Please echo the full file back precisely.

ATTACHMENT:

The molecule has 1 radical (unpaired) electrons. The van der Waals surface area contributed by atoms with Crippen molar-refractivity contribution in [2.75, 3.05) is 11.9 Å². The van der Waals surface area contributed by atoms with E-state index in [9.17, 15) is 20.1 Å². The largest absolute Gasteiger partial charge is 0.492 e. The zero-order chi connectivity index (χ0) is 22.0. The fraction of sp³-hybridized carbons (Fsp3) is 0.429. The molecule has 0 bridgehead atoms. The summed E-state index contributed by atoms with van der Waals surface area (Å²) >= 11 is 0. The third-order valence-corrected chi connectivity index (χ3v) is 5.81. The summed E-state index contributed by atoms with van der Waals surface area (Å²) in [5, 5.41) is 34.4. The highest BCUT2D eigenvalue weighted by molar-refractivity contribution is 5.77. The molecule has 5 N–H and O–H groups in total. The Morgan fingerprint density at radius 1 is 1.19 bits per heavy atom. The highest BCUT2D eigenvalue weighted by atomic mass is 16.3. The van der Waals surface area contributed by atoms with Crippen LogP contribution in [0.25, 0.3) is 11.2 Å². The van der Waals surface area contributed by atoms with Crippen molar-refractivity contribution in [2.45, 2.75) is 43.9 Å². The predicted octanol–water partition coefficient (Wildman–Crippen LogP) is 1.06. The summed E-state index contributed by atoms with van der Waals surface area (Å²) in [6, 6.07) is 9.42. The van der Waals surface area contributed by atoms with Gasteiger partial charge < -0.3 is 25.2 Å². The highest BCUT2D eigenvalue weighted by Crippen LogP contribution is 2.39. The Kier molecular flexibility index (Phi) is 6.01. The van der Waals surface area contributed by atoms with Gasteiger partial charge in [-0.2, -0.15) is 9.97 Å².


The molecule has 1 radical (unpaired) electrons. The van der Waals surface area contributed by atoms with Crippen molar-refractivity contribution in [2.75, 3.05) is 11.9 Å². The van der Waals surface area contributed by atoms with E-state index in [9.17, 15) is 20.1 Å². The largest absolute Gasteiger partial charge is 0.492 e. The zero-order chi connectivity index (χ0) is 22.0. The fraction of sp³-hybridized carbons (Fsp3) is 0.429. The molecule has 0 bridgehead atoms. The summed E-state index contributed by atoms with van der Waals surface area (Å²) >= 11 is 0. The third-order valence-corrected chi connectivity index (χ3v) is 5.81. The summed E-state index contributed by atoms with van der Waals surface area (Å²) in [5, 5.41) is 34.4. The highest BCUT2D eigenvalue weighted by molar-refractivity contribution is 5.77. The molecule has 5 N–H and O–H groups in total. The Morgan fingerprint density at radius 1 is 1.19 bits per heavy atom. The highest BCUT2D eigenvalue weighted by atomic mass is 16.3. The van der Waals surface area contributed by atoms with Crippen LogP contribution in [0.25, 0.3) is 11.2 Å². The van der Waals surface area contributed by atoms with Crippen molar-refractivity contribution in [2.45, 2.75) is 43.9 Å². The predicted octanol–water partition coefficient (Wildman–Crippen LogP) is 1.06. The summed E-state index contributed by atoms with van der Waals surface area (Å²) in [6, 6.07) is 9.42. The van der Waals surface area contributed by atoms with Gasteiger partial charge < -0.3 is 25.2 Å². The highest BCUT2D eigenvalue weighted by Crippen LogP contribution is 2.39. The Kier molecular flexibility index (Phi) is 6.01. The van der Waals surface area contributed by atoms with Gasteiger partial charge in [-0.2, -0.15) is 9.97 Å².